When I came to Yale for the first time this fall, I was told it would be a place where I could explore opinions contrary to my own, where rational discourse was cherished above all else and where individuals who fundamentally differed in their values, views and backgrounds would come together to investigate the beliefs of others in search of a more complete education. I looked forward to last night’s Yale Political Union debate with Senator Rick Santorum for these exact reasons. And although the debate largely met my initial expectations of what discourse at a university should look like, the decision of a group of undergraduates to deliberately walk out before Santorum’s speech left me appalled and bewildered.

The Y Syndicate, a student protest group, asked audience members to “walk out and refuse to engage in this spectacle” in a flier the group distributed before the debate. According to the flier, Santorum’s sole purpose was to “spew ignorance and hate,” and inviting him to speak was an “attempt to legitimize ignorance and bigotry.” When the senator stood up to speak, this group stood up and filed out of the hall.

This group’s actions were misguided and hostile to the public discourse it claims to support. I agree that every person has the right not to listen to Santorum if he does not want to. But portraying Santorum as somebody with views so wretched and unforgivable that they are beneath debate is the ultimate intellectual cop-out. It allows dissenters to hide behind a wall and claim that, although the opposition may make valid arguments, we ought not recognize them. Santorum did not deserve this treatment. His speech used facts and logic, not appeals to prejudice. He grounded his conclusions on a structure of premises, statistics and experiences which — though anyone can freely disagree with them — can hardly be labeled “ignorant.” Only the unabashedly arrogant could claim that any view which doesn’t coincide with their own must be wrong.

Furthermore, Santorum’s views are clearly not just those of an irrelevant minority. As a candidate for the Republican presidential nomination, Santorum received over 3 million votes and won 11 primaries and caucuses. Do those who walked out truly feel so self-confident that they can dismiss an entire realm of thinking without offering any reasons why? Santorum’s willingness to use statistics and reason — regardless of whether he reached conclusions I agree with — ought immediately to qualify him as deserving a debate.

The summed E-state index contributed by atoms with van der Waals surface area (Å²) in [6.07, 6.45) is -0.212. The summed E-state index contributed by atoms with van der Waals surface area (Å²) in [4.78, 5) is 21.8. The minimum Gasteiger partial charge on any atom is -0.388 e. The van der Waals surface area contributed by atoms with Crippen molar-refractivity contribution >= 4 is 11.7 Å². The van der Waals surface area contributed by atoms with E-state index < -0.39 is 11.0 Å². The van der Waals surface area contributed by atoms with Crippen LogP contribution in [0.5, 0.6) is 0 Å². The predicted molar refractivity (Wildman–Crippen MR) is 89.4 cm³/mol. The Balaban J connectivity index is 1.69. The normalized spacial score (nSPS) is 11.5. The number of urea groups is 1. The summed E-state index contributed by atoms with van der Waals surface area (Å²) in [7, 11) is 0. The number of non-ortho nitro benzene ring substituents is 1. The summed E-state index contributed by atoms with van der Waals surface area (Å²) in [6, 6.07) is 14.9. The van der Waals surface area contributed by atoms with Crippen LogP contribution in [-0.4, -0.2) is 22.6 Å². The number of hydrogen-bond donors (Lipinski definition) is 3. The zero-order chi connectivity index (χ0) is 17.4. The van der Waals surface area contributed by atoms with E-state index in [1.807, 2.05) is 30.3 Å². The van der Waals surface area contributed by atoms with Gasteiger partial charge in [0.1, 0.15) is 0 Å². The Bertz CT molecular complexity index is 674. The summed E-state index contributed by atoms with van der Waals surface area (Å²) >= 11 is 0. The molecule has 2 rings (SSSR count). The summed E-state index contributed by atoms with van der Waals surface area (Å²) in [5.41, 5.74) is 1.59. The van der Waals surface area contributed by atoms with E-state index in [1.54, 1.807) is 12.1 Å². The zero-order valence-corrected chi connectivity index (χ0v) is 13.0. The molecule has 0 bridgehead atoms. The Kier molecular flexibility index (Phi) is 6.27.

Treating political opponents as unworthy of acknowledgement is pure cowardice. As opposed to making a sincere attempt to understand or refute Santorum, the orchestrators of the walk-out merely pasted a few of Santorum’s most controversial stances on a six-by-nine inch pamphlet and, assuming the audience would rather laugh at Santorum’s quotes than think critically about them, dismissed his views entirely.

Then, in an irony almost too perfect to be real, the letter concludes: “Interested in real political thought, discourse, and action on campus? E-mail ysyndicate@gmail.com.” Thanks, but no thanks.

Yale’s true leaders of political dialogue opted to remain in Woolsey Hall last night, challenging the senator with insightful questions and enthralling rebuttals. One questioner critical of Santorum asked about his views on minimum wage. Others delivered speeches including point-by-point refutations of Santorum’s views.

Everyone who stayed in their seats that night — Santorum included — understood that the only way society can advance is through the reconciliation of opposing ideas in an open dialogue. If everyone followed the Y Syndicate’s advice, Yale would not be half as intellectually stimulating as it is today.

“I appreciate all the responses I’m getting,” Santorum said while audience members both hissed and cheered. “Even the snake noises. The fact that you react to my facts — it’s hope.”

Say what you will about his other positions, but Santorum hit the nail on the head. Nobody should be unfairly castigated or ignored because he holds different opinions. The hope for genuine discussions about political issues that Santorum spoke of is the same one I had when I decided to attend Yale. It’s a shame that not everybody believes in it.

Zachary Plyam is a freshman in Calhoun College. Contact him at zachary.plyam@yale.edu.